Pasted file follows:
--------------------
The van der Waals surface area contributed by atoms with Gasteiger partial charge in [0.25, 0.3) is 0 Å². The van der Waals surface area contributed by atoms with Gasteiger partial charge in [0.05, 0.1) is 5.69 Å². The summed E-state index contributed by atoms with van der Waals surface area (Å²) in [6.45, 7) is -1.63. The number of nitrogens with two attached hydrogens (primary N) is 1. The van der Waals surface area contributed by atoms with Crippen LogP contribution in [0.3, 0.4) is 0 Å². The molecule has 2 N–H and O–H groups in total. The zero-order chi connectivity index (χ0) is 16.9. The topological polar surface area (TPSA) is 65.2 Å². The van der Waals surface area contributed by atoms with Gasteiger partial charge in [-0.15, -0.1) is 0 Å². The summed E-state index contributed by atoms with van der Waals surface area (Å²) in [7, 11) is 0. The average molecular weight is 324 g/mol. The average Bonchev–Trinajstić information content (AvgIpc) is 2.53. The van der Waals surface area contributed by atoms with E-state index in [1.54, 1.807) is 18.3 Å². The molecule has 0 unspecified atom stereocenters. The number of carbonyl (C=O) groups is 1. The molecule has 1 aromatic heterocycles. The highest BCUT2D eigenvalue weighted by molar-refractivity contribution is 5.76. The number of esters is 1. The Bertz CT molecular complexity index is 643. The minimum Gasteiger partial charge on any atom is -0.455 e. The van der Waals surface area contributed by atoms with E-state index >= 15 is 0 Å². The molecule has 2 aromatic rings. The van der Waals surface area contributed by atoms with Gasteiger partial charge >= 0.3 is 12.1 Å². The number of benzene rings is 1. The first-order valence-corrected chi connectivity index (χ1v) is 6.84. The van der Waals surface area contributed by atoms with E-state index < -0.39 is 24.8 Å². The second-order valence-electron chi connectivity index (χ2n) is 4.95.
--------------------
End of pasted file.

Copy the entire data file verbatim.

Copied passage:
The van der Waals surface area contributed by atoms with Gasteiger partial charge in [0.25, 0.3) is 0 Å². The van der Waals surface area contributed by atoms with Gasteiger partial charge in [0.05, 0.1) is 5.69 Å². The summed E-state index contributed by atoms with van der Waals surface area (Å²) in [6.45, 7) is -1.63. The number of nitrogens with two attached hydrogens (primary N) is 1. The van der Waals surface area contributed by atoms with Crippen LogP contribution in [0.3, 0.4) is 0 Å². The molecule has 2 N–H and O–H groups in total. The zero-order chi connectivity index (χ0) is 16.9. The topological polar surface area (TPSA) is 65.2 Å². The van der Waals surface area contributed by atoms with Gasteiger partial charge in [-0.15, -0.1) is 0 Å². The summed E-state index contributed by atoms with van der Waals surface area (Å²) in [7, 11) is 0. The average molecular weight is 324 g/mol. The average Bonchev–Trinajstić information content (AvgIpc) is 2.53. The van der Waals surface area contributed by atoms with E-state index in [1.54, 1.807) is 18.3 Å². The molecule has 0 unspecified atom stereocenters. The number of carbonyl (C=O) groups is 1. The molecule has 1 aromatic heterocycles. The highest BCUT2D eigenvalue weighted by molar-refractivity contribution is 5.76. The number of esters is 1. The Bertz CT molecular complexity index is 643. The minimum Gasteiger partial charge on any atom is -0.455 e. The van der Waals surface area contributed by atoms with E-state index >= 15 is 0 Å². The molecule has 2 aromatic rings. The van der Waals surface area contributed by atoms with Gasteiger partial charge >= 0.3 is 12.1 Å². The number of benzene rings is 1. The first-order valence-corrected chi connectivity index (χ1v) is 6.84. The van der Waals surface area contributed by atoms with E-state index < -0.39 is 24.8 Å². The second-order valence-electron chi connectivity index (χ2n) is 4.95.